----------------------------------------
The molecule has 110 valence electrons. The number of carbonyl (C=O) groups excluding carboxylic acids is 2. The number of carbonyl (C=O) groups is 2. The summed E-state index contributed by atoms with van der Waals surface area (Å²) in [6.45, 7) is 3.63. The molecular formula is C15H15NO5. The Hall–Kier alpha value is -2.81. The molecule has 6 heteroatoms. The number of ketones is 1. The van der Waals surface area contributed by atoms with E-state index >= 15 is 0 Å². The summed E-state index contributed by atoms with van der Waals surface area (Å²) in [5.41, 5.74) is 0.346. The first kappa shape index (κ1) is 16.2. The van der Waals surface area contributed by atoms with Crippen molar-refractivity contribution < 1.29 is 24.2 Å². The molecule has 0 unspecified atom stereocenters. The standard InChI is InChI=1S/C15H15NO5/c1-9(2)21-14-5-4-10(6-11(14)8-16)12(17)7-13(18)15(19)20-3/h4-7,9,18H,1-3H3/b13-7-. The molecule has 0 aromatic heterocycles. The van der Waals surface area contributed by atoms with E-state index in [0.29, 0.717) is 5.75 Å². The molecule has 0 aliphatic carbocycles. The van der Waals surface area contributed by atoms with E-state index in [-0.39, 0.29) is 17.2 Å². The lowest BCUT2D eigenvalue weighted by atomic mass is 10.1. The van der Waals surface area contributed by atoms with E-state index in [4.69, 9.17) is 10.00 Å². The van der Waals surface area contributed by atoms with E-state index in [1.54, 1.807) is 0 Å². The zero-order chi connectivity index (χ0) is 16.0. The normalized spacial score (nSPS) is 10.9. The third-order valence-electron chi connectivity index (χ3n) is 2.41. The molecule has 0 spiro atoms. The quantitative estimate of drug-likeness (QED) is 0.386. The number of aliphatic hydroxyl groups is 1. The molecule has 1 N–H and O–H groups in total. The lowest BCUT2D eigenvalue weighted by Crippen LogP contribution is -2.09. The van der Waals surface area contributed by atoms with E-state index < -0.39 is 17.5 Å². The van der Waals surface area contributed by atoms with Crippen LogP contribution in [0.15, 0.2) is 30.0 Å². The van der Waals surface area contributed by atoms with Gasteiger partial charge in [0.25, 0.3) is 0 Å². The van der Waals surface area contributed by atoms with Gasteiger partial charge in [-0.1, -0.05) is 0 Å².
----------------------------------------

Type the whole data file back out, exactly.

The molecule has 110 valence electrons. The number of carbonyl (C=O) groups excluding carboxylic acids is 2. The number of carbonyl (C=O) groups is 2. The summed E-state index contributed by atoms with van der Waals surface area (Å²) in [6.45, 7) is 3.63. The molecular formula is C15H15NO5. The Hall–Kier alpha value is -2.81. The molecule has 6 heteroatoms. The number of ketones is 1. The van der Waals surface area contributed by atoms with E-state index >= 15 is 0 Å². The summed E-state index contributed by atoms with van der Waals surface area (Å²) in [5.41, 5.74) is 0.346. The first kappa shape index (κ1) is 16.2. The van der Waals surface area contributed by atoms with Crippen molar-refractivity contribution < 1.29 is 24.2 Å². The molecule has 0 unspecified atom stereocenters. The standard InChI is InChI=1S/C15H15NO5/c1-9(2)21-14-5-4-10(6-11(14)8-16)12(17)7-13(18)15(19)20-3/h4-7,9,18H,1-3H3/b13-7-. The molecule has 0 aromatic heterocycles. The van der Waals surface area contributed by atoms with E-state index in [0.29, 0.717) is 5.75 Å². The molecule has 0 aliphatic carbocycles. The van der Waals surface area contributed by atoms with E-state index in [-0.39, 0.29) is 17.2 Å². The lowest BCUT2D eigenvalue weighted by atomic mass is 10.1. The van der Waals surface area contributed by atoms with E-state index in [4.69, 9.17) is 10.00 Å². The van der Waals surface area contributed by atoms with E-state index in [1.54, 1.807) is 0 Å². The zero-order chi connectivity index (χ0) is 16.0. The normalized spacial score (nSPS) is 10.9. The third-order valence-electron chi connectivity index (χ3n) is 2.41. The molecule has 0 spiro atoms. The quantitative estimate of drug-likeness (QED) is 0.386. The number of aliphatic hydroxyl groups is 1. The molecule has 1 N–H and O–H groups in total. The lowest BCUT2D eigenvalue weighted by Crippen LogP contribution is -2.09. The van der Waals surface area contributed by atoms with E-state index < -0.39 is 17.5 Å². The van der Waals surface area contributed by atoms with Crippen LogP contribution in [0.15, 0.2) is 30.0 Å². The van der Waals surface area contributed by atoms with Gasteiger partial charge in [0.25, 0.3) is 0 Å². The van der Waals surface area contributed by atoms with Gasteiger partial charge in [-0.1, -0.05) is 0 Å².